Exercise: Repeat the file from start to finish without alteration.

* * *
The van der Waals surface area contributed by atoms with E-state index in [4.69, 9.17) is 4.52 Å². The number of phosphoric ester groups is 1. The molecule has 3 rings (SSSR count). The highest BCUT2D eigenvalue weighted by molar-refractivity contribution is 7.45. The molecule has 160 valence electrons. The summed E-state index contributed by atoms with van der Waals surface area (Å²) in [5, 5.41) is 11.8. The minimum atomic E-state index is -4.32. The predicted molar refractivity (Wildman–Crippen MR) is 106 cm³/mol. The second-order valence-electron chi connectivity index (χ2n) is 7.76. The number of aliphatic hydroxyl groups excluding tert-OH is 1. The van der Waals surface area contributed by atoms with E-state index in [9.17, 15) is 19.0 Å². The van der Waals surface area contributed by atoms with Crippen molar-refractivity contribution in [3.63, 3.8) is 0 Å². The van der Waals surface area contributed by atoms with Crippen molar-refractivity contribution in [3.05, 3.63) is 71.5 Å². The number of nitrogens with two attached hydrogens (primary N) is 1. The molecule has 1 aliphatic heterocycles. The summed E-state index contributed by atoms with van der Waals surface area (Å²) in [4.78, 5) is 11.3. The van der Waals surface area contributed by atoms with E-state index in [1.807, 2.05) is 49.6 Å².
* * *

The van der Waals surface area contributed by atoms with E-state index in [4.69, 9.17) is 4.52 Å². The number of phosphoric ester groups is 1. The molecule has 3 rings (SSSR count). The highest BCUT2D eigenvalue weighted by molar-refractivity contribution is 7.45. The molecule has 160 valence electrons. The summed E-state index contributed by atoms with van der Waals surface area (Å²) in [5, 5.41) is 11.8. The minimum atomic E-state index is -4.32. The predicted molar refractivity (Wildman–Crippen MR) is 106 cm³/mol. The second-order valence-electron chi connectivity index (χ2n) is 7.76. The number of aliphatic hydroxyl groups excluding tert-OH is 1. The van der Waals surface area contributed by atoms with E-state index in [9.17, 15) is 19.0 Å². The van der Waals surface area contributed by atoms with Crippen molar-refractivity contribution in [3.63, 3.8) is 0 Å². The van der Waals surface area contributed by atoms with Crippen molar-refractivity contribution in [3.05, 3.63) is 71.5 Å². The number of nitrogens with two attached hydrogens (primary N) is 1. The molecule has 1 aliphatic heterocycles. The summed E-state index contributed by atoms with van der Waals surface area (Å²) in [4.78, 5) is 11.3. The van der Waals surface area contributed by atoms with E-state index in [1.807, 2.05) is 49.6 Å².